Last week, I moderated a discussion at the PRovoke Global Summit entitled “How Crisis Culture Is Changing Workforce Priorities—Possibly Forever.”
The conversation built off Ketchum’s recent Work Shift 2020 study, which focused on the rapidly changing dynamics of the workforce in the era of COVID-19. We wanted to find out what changes leading organizations are experiencing in their employee communications and discuss if these changes are temporary or permanent.
For this important dialogue, I was joined by two experts from the front lines of essential businesses: Kimberley Bendross, senior corporate communications manager, Georgia-Pacific and Melissa Silvia, director, Executive Communications & Team Member Engagement, Tyson Foods.
Their experiences and the resulting conversation pointed to some key best practices that I’d like to share:
Keep Health and Safety in the Spotlight
Remember that your single most important concern is the health and well-being of your employee stakeholders. No matter what stage of COVID-19 we are in as a country or a company, priority communications should center on health, safety and security. By keeping these themes front and center, you will stay relevant and resonant. Expand content to include best practices for family members to protect and defend their wellness goals.
Demonstrate Empathy and Humanity From Leadership
Hearing from executive leadership early and often is a solid best practice during challenging times. The frequency and format of these communications should match conditions on the ground as well as the culture you aspire to cultivate. Explore new and different formats. Be informal—for example, share smartphone videos from the CEO in their home office. Show the human side of the organization with an emphasis on self-care, mental health and access to support resources offered by your organization.
Make Flexibility a Top Attribute
Recognize the pros and cons of flexible work environments. We may have ditched the commute, but have we lost the interpersonal connections that make teams thrive? Explore new and innovative forms of collaboration that allow interactions to be personal and memorable. Try virtual coffee breaks and mobile-friendly mentoring sessions to keep person-to-person relationships at the forefront.
Combine Speed With Transparency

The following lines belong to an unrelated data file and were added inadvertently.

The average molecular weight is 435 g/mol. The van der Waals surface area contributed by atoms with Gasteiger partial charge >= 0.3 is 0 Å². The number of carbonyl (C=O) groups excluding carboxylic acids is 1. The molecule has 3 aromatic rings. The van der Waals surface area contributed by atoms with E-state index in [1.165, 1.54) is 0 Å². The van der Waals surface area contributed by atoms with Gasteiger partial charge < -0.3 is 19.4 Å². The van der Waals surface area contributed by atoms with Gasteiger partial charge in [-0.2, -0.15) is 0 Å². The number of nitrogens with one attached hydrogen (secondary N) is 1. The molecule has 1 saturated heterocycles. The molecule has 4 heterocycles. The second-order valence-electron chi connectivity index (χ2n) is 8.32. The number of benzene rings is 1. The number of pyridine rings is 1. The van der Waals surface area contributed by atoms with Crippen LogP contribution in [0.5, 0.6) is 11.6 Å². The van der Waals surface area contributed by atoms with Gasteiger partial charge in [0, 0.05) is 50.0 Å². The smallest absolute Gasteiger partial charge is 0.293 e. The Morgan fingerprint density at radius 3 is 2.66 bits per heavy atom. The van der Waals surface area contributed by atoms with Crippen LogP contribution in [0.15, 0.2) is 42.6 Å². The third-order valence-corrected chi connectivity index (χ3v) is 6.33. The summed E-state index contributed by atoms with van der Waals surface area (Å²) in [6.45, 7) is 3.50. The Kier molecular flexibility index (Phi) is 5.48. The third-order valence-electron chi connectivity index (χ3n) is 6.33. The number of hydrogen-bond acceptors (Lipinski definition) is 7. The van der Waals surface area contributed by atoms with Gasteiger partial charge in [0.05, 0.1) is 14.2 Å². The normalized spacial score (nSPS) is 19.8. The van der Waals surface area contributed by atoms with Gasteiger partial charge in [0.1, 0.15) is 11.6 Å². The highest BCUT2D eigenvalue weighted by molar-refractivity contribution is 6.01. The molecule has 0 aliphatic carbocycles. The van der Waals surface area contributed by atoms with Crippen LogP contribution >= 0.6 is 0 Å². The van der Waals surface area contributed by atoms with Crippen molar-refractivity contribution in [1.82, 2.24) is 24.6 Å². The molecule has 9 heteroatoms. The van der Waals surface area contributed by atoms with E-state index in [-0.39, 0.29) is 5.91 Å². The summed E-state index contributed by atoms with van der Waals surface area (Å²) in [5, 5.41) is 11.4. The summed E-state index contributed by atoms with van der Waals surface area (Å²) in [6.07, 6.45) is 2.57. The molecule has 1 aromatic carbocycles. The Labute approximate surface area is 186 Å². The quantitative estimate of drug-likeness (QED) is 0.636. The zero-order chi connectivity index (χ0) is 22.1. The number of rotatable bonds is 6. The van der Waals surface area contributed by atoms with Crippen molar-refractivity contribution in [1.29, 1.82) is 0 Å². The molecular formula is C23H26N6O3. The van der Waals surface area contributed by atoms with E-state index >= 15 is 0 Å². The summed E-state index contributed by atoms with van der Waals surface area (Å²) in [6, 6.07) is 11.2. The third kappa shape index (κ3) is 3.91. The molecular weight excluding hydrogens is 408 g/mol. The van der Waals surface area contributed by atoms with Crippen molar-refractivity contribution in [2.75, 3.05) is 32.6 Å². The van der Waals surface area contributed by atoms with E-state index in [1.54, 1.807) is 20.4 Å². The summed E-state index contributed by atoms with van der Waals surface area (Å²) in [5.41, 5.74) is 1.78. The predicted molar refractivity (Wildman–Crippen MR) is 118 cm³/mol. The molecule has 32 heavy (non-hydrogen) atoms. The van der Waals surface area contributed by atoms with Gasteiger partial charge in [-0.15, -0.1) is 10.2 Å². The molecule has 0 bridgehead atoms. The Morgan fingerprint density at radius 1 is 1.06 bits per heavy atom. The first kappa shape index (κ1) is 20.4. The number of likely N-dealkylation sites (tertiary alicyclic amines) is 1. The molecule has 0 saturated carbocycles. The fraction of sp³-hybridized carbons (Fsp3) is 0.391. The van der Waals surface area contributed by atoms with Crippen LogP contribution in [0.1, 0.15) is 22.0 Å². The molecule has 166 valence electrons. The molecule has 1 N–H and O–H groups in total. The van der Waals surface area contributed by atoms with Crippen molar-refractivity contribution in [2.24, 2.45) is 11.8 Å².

Real-time audience engagement is the new standard in employee communication, both during the pandemic and ongoing as employee expectations shift. Keep transparency at the center, but pair it with a consistent sense of urgency. Tumultuous times require more dialogue—never less—and internal processes might need to be freshly evaluated for relevance in a reactionary environment.
Praise and Promote Your Workforce
Demonstrating a deep understanding of your employees at all levels is a consistent growth opportunity. Just as the pandemic has highlighted all areas of your operation, consider how your communications spotlight the people behind the product. Explore the power of saying thank you through customized outreach involving every level and every corner of your organization.
Lead with Your Heart
When in doubt in this crisis culture, lead with matters of the heart. Feelings are front and center, with an emphasis on emotive environments, safe spaces and open dialogue. Paying attention to employee-driven topics and trends is paramount, as is ongoing measurement and monitoring of shifts in employee opinions. Reinvent town halls and virtual gatherings to capture current events and opportunity areas through the eyes of your employees.
To explore more of the themes and data points we discussed, as well as more information on Work Shift 2020, look at our study materials and read PRovoke’s write-up on the panel discussion. If you’d like to discuss how Ketchum’s Employee Communications & Engagement specialty can help your organization, get in touch with me directly.